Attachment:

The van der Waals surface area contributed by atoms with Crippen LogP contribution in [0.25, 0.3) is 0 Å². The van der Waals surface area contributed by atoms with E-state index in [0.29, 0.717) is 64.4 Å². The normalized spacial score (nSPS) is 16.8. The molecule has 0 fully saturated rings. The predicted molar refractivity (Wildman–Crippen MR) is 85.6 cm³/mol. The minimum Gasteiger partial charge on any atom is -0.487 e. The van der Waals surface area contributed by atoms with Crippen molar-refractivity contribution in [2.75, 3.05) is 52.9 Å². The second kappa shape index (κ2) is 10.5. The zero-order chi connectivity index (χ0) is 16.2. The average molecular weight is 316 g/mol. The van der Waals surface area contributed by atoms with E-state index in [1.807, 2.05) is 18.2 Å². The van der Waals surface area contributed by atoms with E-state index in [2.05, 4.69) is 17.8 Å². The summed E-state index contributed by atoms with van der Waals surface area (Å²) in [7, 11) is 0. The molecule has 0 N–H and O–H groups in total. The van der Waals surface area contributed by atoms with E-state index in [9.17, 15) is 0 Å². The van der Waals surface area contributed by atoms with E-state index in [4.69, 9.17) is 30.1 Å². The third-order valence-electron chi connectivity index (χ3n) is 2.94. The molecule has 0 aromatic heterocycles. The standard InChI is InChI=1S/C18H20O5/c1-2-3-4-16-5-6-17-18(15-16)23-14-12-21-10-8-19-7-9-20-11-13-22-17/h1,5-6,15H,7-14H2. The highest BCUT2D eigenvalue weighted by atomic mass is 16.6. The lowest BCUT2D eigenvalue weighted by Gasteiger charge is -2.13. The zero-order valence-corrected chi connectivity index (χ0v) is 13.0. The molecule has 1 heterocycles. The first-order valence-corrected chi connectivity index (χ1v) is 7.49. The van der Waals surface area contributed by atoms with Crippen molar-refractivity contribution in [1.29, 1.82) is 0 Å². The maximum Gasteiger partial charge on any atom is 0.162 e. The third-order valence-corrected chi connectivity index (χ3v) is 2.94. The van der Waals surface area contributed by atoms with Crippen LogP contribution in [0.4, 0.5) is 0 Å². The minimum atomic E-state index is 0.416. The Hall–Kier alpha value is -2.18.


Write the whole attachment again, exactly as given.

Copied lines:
The van der Waals surface area contributed by atoms with Crippen LogP contribution in [0.25, 0.3) is 0 Å². The van der Waals surface area contributed by atoms with E-state index in [0.29, 0.717) is 64.4 Å². The normalized spacial score (nSPS) is 16.8. The molecule has 0 fully saturated rings. The predicted molar refractivity (Wildman–Crippen MR) is 85.6 cm³/mol. The minimum Gasteiger partial charge on any atom is -0.487 e. The van der Waals surface area contributed by atoms with Crippen molar-refractivity contribution in [2.75, 3.05) is 52.9 Å². The second kappa shape index (κ2) is 10.5. The zero-order chi connectivity index (χ0) is 16.2. The average molecular weight is 316 g/mol. The van der Waals surface area contributed by atoms with E-state index in [1.807, 2.05) is 18.2 Å². The van der Waals surface area contributed by atoms with E-state index in [2.05, 4.69) is 17.8 Å². The summed E-state index contributed by atoms with van der Waals surface area (Å²) in [7, 11) is 0. The molecule has 0 N–H and O–H groups in total. The van der Waals surface area contributed by atoms with E-state index in [9.17, 15) is 0 Å². The van der Waals surface area contributed by atoms with E-state index in [4.69, 9.17) is 30.1 Å². The third-order valence-electron chi connectivity index (χ3n) is 2.94. The molecule has 0 aromatic heterocycles. The standard InChI is InChI=1S/C18H20O5/c1-2-3-4-16-5-6-17-18(15-16)23-14-12-21-10-8-19-7-9-20-11-13-22-17/h1,5-6,15H,7-14H2. The highest BCUT2D eigenvalue weighted by atomic mass is 16.6. The lowest BCUT2D eigenvalue weighted by Gasteiger charge is -2.13. The zero-order valence-corrected chi connectivity index (χ0v) is 13.0. The molecule has 1 heterocycles. The first-order valence-corrected chi connectivity index (χ1v) is 7.49. The van der Waals surface area contributed by atoms with Crippen molar-refractivity contribution in [1.29, 1.82) is 0 Å². The maximum Gasteiger partial charge on any atom is 0.162 e. The third-order valence-corrected chi connectivity index (χ3v) is 2.94. The van der Waals surface area contributed by atoms with Crippen LogP contribution in [0.4, 0.5) is 0 Å². The minimum atomic E-state index is 0.416. The Hall–Kier alpha value is -2.18.